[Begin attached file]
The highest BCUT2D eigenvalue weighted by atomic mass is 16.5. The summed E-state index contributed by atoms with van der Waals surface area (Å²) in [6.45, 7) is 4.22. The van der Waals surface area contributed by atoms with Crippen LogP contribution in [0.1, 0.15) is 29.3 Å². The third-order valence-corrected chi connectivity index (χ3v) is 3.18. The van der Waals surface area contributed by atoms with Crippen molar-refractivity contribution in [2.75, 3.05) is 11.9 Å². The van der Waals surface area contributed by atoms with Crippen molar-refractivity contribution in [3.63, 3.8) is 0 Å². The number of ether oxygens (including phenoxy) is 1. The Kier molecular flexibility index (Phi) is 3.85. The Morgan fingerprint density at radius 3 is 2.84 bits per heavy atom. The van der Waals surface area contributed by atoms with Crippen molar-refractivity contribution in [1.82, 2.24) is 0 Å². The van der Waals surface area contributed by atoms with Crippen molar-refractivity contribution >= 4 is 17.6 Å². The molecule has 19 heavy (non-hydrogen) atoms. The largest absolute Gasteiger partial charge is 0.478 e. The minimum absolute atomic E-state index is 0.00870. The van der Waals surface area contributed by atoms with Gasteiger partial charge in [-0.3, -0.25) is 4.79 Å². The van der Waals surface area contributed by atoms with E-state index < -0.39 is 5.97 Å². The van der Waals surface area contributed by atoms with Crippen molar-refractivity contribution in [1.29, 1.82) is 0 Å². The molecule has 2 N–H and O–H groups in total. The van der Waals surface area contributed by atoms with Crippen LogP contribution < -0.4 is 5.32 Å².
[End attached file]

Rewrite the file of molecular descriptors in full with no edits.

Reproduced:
The highest BCUT2D eigenvalue weighted by atomic mass is 16.5. The summed E-state index contributed by atoms with van der Waals surface area (Å²) in [6.45, 7) is 4.22. The van der Waals surface area contributed by atoms with Crippen LogP contribution in [0.1, 0.15) is 29.3 Å². The third-order valence-corrected chi connectivity index (χ3v) is 3.18. The van der Waals surface area contributed by atoms with Crippen molar-refractivity contribution in [2.75, 3.05) is 11.9 Å². The van der Waals surface area contributed by atoms with Crippen molar-refractivity contribution in [3.63, 3.8) is 0 Å². The number of ether oxygens (including phenoxy) is 1. The Kier molecular flexibility index (Phi) is 3.85. The Morgan fingerprint density at radius 3 is 2.84 bits per heavy atom. The van der Waals surface area contributed by atoms with Crippen molar-refractivity contribution in [1.82, 2.24) is 0 Å². The van der Waals surface area contributed by atoms with Crippen molar-refractivity contribution >= 4 is 17.6 Å². The molecule has 19 heavy (non-hydrogen) atoms. The largest absolute Gasteiger partial charge is 0.478 e. The minimum absolute atomic E-state index is 0.00870. The van der Waals surface area contributed by atoms with Gasteiger partial charge in [-0.3, -0.25) is 4.79 Å². The van der Waals surface area contributed by atoms with E-state index < -0.39 is 5.97 Å². The van der Waals surface area contributed by atoms with Crippen molar-refractivity contribution in [1.29, 1.82) is 0 Å². The molecule has 2 N–H and O–H groups in total. The van der Waals surface area contributed by atoms with Crippen LogP contribution < -0.4 is 5.32 Å².